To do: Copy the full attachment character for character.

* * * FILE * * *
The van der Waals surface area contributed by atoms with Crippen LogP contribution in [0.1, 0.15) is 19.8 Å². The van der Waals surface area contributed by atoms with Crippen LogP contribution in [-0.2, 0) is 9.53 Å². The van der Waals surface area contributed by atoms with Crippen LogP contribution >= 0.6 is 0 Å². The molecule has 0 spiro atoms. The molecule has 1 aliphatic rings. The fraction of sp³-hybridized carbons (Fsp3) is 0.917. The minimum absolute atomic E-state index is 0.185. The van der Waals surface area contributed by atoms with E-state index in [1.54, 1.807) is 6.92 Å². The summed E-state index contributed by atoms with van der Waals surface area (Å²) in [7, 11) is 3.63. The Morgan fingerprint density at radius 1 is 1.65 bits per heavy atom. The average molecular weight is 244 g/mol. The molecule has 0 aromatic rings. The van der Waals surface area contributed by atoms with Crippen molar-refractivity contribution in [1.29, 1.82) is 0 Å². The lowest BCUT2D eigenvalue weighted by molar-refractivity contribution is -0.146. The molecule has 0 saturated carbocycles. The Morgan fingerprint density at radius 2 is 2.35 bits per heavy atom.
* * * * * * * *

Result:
The van der Waals surface area contributed by atoms with Crippen LogP contribution in [0.1, 0.15) is 19.8 Å². The van der Waals surface area contributed by atoms with Crippen LogP contribution in [-0.2, 0) is 9.53 Å². The van der Waals surface area contributed by atoms with Crippen LogP contribution >= 0.6 is 0 Å². The molecule has 0 spiro atoms. The molecule has 1 aliphatic rings. The fraction of sp³-hybridized carbons (Fsp3) is 0.917. The minimum absolute atomic E-state index is 0.185. The van der Waals surface area contributed by atoms with E-state index in [1.54, 1.807) is 6.92 Å². The summed E-state index contributed by atoms with van der Waals surface area (Å²) in [7, 11) is 3.63. The Morgan fingerprint density at radius 1 is 1.65 bits per heavy atom. The average molecular weight is 244 g/mol. The molecule has 0 aromatic rings. The van der Waals surface area contributed by atoms with Crippen molar-refractivity contribution in [1.29, 1.82) is 0 Å². The lowest BCUT2D eigenvalue weighted by molar-refractivity contribution is -0.146. The molecule has 0 saturated carbocycles. The Morgan fingerprint density at radius 2 is 2.35 bits per heavy atom.